News

FCC approves $9 broadband subsidy for low-income households

By Stephen Noonoo
March 31st, 2016

Expansion of the Lifeline program will affect more than 13 million Americans

A recently-approved expansion of an FCC program will grant millions of low-income households a discount on internet access in an effort to help close what is becoming known as the digital divide — the lack of reliable high-speed internet access for lower income families.

FCC commissioners voted on the proposed expansion 3 to 2 along party lines, as expected. Eligible households (those at or below 135 percent of the federal poverty level) will now be able to apply the $9.25 subsidy to broadband, wireless, or a bundled voice and internet package. Previously, the program, called Lifeline, was only applicable to phone service.

According to the FCC, nearly all households with annual incomes of more than $150,000 currently have high-speed internet; by contrast, nearly half of those with incomes less than $25,000 claim the same.

“I think there are people who believe that broadband access is a luxury and not a necessity, and that’s no longer true, especially in education,” said FCC Commissioner Jessica Rosenworcel in an interview earlier this month, shortly after addressing the pressing need for action in tackling the homework gap at CUE 2016 in Palm Springs.

Rosenworcel, a member of the Democratic majority who voted in favor of the update, also discussed the importance of bringing internet access to more homes as a way to keep pace with the growing use of digital tools in schools. “Ask any teacher, Do they use internet in the classroom? I’m sure they do,” she said. “Then ask them if all their students have access at home and I think they’ll tell you that not all their students have access, and that, in fact, access is now a necessity to do basic schoolwork. I think of the homework gap as the new digital divide, but I think it’s a divide that’s within our power to bridge and fix.”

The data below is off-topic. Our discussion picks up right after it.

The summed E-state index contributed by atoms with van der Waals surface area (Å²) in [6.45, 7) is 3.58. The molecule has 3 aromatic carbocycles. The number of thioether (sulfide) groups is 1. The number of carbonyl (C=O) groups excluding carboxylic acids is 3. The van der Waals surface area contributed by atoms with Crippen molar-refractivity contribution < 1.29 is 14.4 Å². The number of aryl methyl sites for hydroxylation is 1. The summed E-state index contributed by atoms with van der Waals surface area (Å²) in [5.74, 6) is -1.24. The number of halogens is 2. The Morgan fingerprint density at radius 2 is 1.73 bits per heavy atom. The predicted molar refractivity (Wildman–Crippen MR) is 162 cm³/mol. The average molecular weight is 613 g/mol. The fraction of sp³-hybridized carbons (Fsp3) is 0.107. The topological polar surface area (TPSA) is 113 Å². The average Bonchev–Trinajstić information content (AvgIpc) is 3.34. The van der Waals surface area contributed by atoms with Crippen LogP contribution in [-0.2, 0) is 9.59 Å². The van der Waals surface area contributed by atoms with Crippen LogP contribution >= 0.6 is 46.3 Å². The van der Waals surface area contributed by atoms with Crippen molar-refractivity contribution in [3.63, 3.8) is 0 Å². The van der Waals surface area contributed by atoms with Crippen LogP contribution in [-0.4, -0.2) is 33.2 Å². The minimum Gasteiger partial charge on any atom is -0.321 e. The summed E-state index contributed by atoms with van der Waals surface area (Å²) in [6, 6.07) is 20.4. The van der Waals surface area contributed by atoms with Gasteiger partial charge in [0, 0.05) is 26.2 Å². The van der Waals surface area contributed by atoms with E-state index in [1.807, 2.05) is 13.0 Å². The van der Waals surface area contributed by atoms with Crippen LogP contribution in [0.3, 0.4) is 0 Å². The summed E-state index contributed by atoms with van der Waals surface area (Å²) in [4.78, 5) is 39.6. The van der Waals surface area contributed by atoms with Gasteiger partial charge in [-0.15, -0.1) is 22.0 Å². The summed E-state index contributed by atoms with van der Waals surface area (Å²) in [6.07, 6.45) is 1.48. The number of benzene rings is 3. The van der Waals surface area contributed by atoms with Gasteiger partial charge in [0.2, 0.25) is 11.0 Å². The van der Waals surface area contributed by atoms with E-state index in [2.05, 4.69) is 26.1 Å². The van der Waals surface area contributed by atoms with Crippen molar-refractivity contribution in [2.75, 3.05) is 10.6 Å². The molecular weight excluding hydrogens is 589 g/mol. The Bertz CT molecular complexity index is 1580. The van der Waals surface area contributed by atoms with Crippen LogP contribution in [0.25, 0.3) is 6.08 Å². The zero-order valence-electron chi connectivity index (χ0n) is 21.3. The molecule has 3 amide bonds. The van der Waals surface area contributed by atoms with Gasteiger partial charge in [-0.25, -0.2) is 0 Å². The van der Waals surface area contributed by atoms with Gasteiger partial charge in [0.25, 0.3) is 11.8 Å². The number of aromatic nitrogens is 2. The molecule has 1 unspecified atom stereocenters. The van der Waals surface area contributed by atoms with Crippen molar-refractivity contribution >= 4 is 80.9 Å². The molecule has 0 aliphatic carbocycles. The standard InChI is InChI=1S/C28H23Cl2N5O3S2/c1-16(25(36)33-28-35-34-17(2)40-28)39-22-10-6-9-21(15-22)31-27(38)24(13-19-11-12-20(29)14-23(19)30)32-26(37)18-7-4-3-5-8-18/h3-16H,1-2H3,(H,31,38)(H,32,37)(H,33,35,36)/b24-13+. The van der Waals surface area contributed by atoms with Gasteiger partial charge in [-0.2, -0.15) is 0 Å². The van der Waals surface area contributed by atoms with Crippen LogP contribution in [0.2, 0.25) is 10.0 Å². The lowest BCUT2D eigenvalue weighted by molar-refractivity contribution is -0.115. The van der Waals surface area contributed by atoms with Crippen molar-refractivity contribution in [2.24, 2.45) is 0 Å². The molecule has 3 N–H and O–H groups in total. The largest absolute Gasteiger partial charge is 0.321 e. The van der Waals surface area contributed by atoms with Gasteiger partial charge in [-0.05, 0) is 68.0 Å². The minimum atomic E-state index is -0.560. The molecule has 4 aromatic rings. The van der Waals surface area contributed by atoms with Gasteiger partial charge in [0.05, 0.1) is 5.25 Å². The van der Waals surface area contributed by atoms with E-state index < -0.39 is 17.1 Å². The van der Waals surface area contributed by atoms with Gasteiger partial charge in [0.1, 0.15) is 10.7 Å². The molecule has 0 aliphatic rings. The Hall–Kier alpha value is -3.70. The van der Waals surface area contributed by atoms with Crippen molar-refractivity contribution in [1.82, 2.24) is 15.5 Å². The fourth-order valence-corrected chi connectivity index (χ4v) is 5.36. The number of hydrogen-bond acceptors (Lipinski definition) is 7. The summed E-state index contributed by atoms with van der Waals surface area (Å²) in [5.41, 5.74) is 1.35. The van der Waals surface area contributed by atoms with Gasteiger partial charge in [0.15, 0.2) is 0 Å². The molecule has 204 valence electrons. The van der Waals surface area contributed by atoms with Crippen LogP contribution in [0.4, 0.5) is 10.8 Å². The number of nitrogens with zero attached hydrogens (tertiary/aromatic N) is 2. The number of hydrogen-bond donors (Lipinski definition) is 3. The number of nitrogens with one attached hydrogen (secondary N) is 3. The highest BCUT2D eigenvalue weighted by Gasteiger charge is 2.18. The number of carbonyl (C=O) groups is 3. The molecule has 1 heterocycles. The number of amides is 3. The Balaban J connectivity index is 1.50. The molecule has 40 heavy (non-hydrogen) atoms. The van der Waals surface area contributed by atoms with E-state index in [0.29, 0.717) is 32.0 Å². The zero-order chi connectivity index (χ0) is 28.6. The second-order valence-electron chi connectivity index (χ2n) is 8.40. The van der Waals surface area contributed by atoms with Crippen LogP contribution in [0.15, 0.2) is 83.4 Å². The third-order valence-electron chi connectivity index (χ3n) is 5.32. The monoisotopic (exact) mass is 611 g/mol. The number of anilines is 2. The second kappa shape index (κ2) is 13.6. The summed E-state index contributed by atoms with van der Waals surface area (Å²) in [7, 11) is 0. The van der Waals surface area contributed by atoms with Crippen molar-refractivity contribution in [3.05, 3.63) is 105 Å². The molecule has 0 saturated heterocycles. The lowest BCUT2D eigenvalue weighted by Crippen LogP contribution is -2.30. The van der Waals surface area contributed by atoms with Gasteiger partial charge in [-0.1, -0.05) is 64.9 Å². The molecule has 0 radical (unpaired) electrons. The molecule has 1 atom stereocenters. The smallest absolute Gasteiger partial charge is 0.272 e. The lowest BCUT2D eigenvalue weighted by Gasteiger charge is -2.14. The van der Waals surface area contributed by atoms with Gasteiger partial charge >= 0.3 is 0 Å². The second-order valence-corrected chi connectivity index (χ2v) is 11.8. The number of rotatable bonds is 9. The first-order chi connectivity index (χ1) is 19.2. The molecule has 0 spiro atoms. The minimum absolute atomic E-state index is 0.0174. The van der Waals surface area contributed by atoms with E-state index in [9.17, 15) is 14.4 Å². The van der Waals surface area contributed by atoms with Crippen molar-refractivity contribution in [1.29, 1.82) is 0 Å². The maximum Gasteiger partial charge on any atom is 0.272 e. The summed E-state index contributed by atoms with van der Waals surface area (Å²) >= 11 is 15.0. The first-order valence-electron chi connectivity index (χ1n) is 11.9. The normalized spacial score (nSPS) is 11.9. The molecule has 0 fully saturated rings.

Consortium of School Networking CEO Keith Krueger was equally supportive of the move. “The Commission took a first step toward improving digital equity for students at home,” he said in a statement. “The order importantly addresses wi-fi and hotspot functionality and appears to include elements that will begin meeting the connectivity needs of low-income families.”

According to the Los Angeles Times, more than 15,000 people recently signed a petition organized by Demand Progress to expand the Lifeline program.

About the Author:

Stephen Noonoo

Stephen Noonoo is the current editor of eSchool News. He is a former consultant for CUE, California’s ISTE affiliate, and managing editor of its quarterly publication, OnCUE. He has worked as a freelance writer, an education editor for SmartBrief newsletters, and as a staff editor for a well-known publication focusing on education technology.